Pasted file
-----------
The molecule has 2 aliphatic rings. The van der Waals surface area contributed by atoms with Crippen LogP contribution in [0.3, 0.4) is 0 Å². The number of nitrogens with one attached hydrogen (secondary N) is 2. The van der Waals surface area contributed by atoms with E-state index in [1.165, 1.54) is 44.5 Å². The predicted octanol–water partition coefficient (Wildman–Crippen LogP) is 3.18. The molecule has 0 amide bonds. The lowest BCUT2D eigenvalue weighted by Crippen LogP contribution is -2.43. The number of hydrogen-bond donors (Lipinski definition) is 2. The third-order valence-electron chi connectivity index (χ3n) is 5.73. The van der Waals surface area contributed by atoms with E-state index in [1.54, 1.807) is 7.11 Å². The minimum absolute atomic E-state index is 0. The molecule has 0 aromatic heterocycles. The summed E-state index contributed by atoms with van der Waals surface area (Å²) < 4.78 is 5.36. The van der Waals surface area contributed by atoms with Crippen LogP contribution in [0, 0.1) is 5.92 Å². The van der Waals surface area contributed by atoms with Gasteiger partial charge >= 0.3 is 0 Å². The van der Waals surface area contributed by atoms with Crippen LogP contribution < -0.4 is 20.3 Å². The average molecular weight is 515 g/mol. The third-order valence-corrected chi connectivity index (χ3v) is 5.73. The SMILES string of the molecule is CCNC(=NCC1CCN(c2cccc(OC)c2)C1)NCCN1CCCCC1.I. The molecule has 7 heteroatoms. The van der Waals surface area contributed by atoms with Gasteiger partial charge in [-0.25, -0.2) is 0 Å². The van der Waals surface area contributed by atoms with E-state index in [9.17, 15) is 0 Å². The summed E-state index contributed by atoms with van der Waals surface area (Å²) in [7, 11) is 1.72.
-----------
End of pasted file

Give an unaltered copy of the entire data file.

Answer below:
The molecule has 2 aliphatic rings. The van der Waals surface area contributed by atoms with Crippen LogP contribution in [0.3, 0.4) is 0 Å². The number of nitrogens with one attached hydrogen (secondary N) is 2. The van der Waals surface area contributed by atoms with E-state index in [1.165, 1.54) is 44.5 Å². The predicted octanol–water partition coefficient (Wildman–Crippen LogP) is 3.18. The molecule has 0 amide bonds. The lowest BCUT2D eigenvalue weighted by Crippen LogP contribution is -2.43. The number of hydrogen-bond donors (Lipinski definition) is 2. The third-order valence-electron chi connectivity index (χ3n) is 5.73. The van der Waals surface area contributed by atoms with E-state index in [1.54, 1.807) is 7.11 Å². The minimum absolute atomic E-state index is 0. The molecule has 0 aromatic heterocycles. The summed E-state index contributed by atoms with van der Waals surface area (Å²) < 4.78 is 5.36. The van der Waals surface area contributed by atoms with Crippen LogP contribution in [0, 0.1) is 5.92 Å². The van der Waals surface area contributed by atoms with Gasteiger partial charge >= 0.3 is 0 Å². The van der Waals surface area contributed by atoms with Crippen LogP contribution < -0.4 is 20.3 Å². The average molecular weight is 515 g/mol. The third-order valence-corrected chi connectivity index (χ3v) is 5.73. The SMILES string of the molecule is CCNC(=NCC1CCN(c2cccc(OC)c2)C1)NCCN1CCCCC1.I. The molecule has 7 heteroatoms. The van der Waals surface area contributed by atoms with Gasteiger partial charge in [-0.25, -0.2) is 0 Å². The van der Waals surface area contributed by atoms with E-state index in [9.17, 15) is 0 Å². The summed E-state index contributed by atoms with van der Waals surface area (Å²) in [7, 11) is 1.72.